Jewish Museum Milwaukee exhibit is on American incarceration of ordinary people, of Japanese heritage, during World War II | Wisconsin Jewish Chronicle

Jewish Museum Milwaukee exhibit is on American incarceration of ordinary people, of Japanese heritage, during World War II


The relocation and detention of 120,000 Japanese American citizens and Japanese immigrants, after the attack on Pearl Harbor, is now often acknowledged as a grave miscarriage of justice. 

Jewish Museum Milwaukee shines a light on racial prejudice, wartime hysteria and the failure of political leadership in a new exhibit on the incarceration of Japanese Americans and the demise of civil liberties during World War II. 

“Then They Came for Me” (Feb. 18 – May 29) examines the history of emigration from Japan, the responses of the American people and government, and how the incarcerated Japanese Americans fared after the war as they struggled to reestablish their shattered lives. 

“There are a lot of parallels to experiences within Jewish history and historical events when you talk about mass incarceration of people simply for their heritage or race,” said Molly Dubin, Jewish Museum curator. “This dark period in American history was largely driven by racism and fear.” 

The original version of the exhibit was launched in Chicago in 2017 by the Alphawood Foundation with the participation and support of the Japanese American Services Committee of Chicago. 

Jewish Museum Milwaukee partnered with the Wisconsin chapter of the Japanese American Citizens League to include localized content. Members contributed oral histories, artifacts and photos to the exhibit.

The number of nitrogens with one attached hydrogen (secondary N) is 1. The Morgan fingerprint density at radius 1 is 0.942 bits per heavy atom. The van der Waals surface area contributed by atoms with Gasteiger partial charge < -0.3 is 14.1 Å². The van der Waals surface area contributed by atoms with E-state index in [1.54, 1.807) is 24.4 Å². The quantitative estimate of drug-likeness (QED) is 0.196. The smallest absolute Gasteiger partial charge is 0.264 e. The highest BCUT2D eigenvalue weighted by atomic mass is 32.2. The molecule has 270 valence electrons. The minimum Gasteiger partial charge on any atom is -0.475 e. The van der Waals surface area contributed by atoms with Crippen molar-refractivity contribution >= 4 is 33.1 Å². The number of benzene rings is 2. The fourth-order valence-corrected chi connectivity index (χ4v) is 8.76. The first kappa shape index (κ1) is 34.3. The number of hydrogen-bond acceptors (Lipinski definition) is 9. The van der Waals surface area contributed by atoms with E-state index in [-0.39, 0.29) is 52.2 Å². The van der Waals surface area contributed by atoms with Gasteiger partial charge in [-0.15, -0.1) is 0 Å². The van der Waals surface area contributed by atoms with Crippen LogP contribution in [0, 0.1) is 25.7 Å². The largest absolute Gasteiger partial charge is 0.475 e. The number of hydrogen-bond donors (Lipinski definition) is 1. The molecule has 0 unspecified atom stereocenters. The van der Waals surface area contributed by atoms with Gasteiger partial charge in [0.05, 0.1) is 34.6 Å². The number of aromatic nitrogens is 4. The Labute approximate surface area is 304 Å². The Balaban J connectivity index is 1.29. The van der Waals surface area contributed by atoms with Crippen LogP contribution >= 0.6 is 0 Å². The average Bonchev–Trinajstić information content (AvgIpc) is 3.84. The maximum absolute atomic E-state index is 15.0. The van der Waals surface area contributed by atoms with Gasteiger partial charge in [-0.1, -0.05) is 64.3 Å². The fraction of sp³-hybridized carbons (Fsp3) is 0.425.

League President Ron Kuramoto of Milwaukee said his parents and other family members were interred in incarceration camps in California and Arizona. The Japanese American Citizens League, formed in 1929, was “very active in the redress and reparations movement of the 1980s, which brought a lot of the things in this exhibit to public attention,” Kuramoto said. The Citizens League is also advocating for the state legislature to mandate the inclusion of the Japanese- American internment in the curriculum of Wisconsin schools, he said. 

Of the exhibit, Kuramoto said, “We’ve had a wonderful relationship for the longest time with the Jewish Museum Milwaukee and the Jewish Federation. We are proud and honored to collaborate on this exhibit.” 

February 19, 2022, marks the 80th anniversary of the Roosevelt administration’s Executive Order 9066. This order authorized the evacuation of all persons deemed to be a threat to national security from the West Coast to relocation centers inland. In the next six months, 120,000 men, women and children of Japanese ancestry, regardless of their citizenship, were moved to assembly centers. They were then evacuated to and confined in isolated, fenced and guarded relocation centers, known as internment camps. 

“They had their homes and businesses taken away, their farmland, and they were completely cut off from these communities that they had established,” Dubin said. “You take it through to the present day, tying it to some of these refugee families being separated and torn apart at borders, people being judged and ostracized because of their background, their heritage and then this horrible resurgence of anti-Asian racism.” 

Kevin Miyazaki, a Milwaukee-based artist, photographer and graphic designer, will be sharing his work and his family’s story on Feb. 17 in a virtual opening event. Other black and white photographs at the heart of the exhibit were taken by the likes of Clem Albers and Ansel Adams, who were hired by the War Relocation Authority to document the camps. All the photographers were forbidden to take pictures of the camps’ barbed wire fences, watchtowers and armed guards, although some managed to find ways to take some anyway. There are photos in the National Archives that remained largely unseen until 2006. 

A gift from the Yabuki Family Foundation allows for free admission for the public during the Jewish Museum Milwaukee exhibit’s run. 

“The museum is honored and humbled by the Yabuki Family Foundation gift which will allow all to learn about and contemplate this important and tragic period in U.S. history,” said Patti Sherman-Cisler, executive director of Jewish Museum Milwaukee. 

A series of programs will run in conjunction with the exhibit, some of which will be virtual. Check the schedule at or call 414-390-5730.